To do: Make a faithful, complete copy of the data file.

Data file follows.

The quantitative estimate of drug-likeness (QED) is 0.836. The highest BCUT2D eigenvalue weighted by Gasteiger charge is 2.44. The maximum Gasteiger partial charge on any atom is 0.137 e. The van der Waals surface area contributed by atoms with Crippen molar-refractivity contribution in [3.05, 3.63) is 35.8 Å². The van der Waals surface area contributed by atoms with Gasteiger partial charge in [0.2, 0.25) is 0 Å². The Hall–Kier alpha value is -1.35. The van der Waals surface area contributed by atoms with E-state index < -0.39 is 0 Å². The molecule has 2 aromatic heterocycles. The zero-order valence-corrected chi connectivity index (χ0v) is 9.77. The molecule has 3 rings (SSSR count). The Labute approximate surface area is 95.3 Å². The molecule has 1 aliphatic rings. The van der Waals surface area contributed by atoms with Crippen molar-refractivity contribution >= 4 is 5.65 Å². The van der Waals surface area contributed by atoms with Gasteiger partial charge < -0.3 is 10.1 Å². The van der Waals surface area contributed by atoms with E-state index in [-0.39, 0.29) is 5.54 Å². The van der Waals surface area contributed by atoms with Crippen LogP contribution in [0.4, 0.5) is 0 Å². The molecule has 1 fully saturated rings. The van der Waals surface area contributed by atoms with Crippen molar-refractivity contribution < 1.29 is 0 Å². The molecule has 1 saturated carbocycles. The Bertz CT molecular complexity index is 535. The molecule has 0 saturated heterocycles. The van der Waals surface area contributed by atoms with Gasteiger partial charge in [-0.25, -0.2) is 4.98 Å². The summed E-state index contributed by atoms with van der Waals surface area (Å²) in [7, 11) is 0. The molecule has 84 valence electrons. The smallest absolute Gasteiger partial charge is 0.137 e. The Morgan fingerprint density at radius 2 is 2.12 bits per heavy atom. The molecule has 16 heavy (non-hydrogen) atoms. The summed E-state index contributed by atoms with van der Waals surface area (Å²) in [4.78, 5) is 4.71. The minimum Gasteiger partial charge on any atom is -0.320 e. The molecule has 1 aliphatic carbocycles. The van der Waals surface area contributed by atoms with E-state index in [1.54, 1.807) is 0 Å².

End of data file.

The quantitative estimate of drug-likeness (QED) is 0.836. The highest BCUT2D eigenvalue weighted by Gasteiger charge is 2.44. The maximum Gasteiger partial charge on any atom is 0.137 e. The van der Waals surface area contributed by atoms with Crippen molar-refractivity contribution in [3.05, 3.63) is 35.8 Å². The van der Waals surface area contributed by atoms with Gasteiger partial charge in [0.2, 0.25) is 0 Å². The Hall–Kier alpha value is -1.35. The van der Waals surface area contributed by atoms with E-state index < -0.39 is 0 Å². The molecule has 2 aromatic heterocycles. The zero-order valence-corrected chi connectivity index (χ0v) is 9.77. The molecule has 3 rings (SSSR count). The Labute approximate surface area is 95.3 Å². The molecule has 1 aliphatic rings. The van der Waals surface area contributed by atoms with Crippen molar-refractivity contribution >= 4 is 5.65 Å². The van der Waals surface area contributed by atoms with Gasteiger partial charge < -0.3 is 10.1 Å². The van der Waals surface area contributed by atoms with E-state index in [-0.39, 0.29) is 5.54 Å². The van der Waals surface area contributed by atoms with Crippen LogP contribution in [0.4, 0.5) is 0 Å². The molecule has 1 fully saturated rings. The van der Waals surface area contributed by atoms with Crippen molar-refractivity contribution < 1.29 is 0 Å². The molecule has 1 saturated carbocycles. The Bertz CT molecular complexity index is 535. The molecule has 0 saturated heterocycles. The van der Waals surface area contributed by atoms with Gasteiger partial charge in [-0.25, -0.2) is 4.98 Å². The summed E-state index contributed by atoms with van der Waals surface area (Å²) in [7, 11) is 0. The molecule has 84 valence electrons. The smallest absolute Gasteiger partial charge is 0.137 e. The Morgan fingerprint density at radius 2 is 2.12 bits per heavy atom. The molecule has 16 heavy (non-hydrogen) atoms. The summed E-state index contributed by atoms with van der Waals surface area (Å²) in [4.78, 5) is 4.71. The minimum Gasteiger partial charge on any atom is -0.320 e. The molecule has 1 aliphatic carbocycles. The van der Waals surface area contributed by atoms with E-state index in [1.54, 1.807) is 0 Å².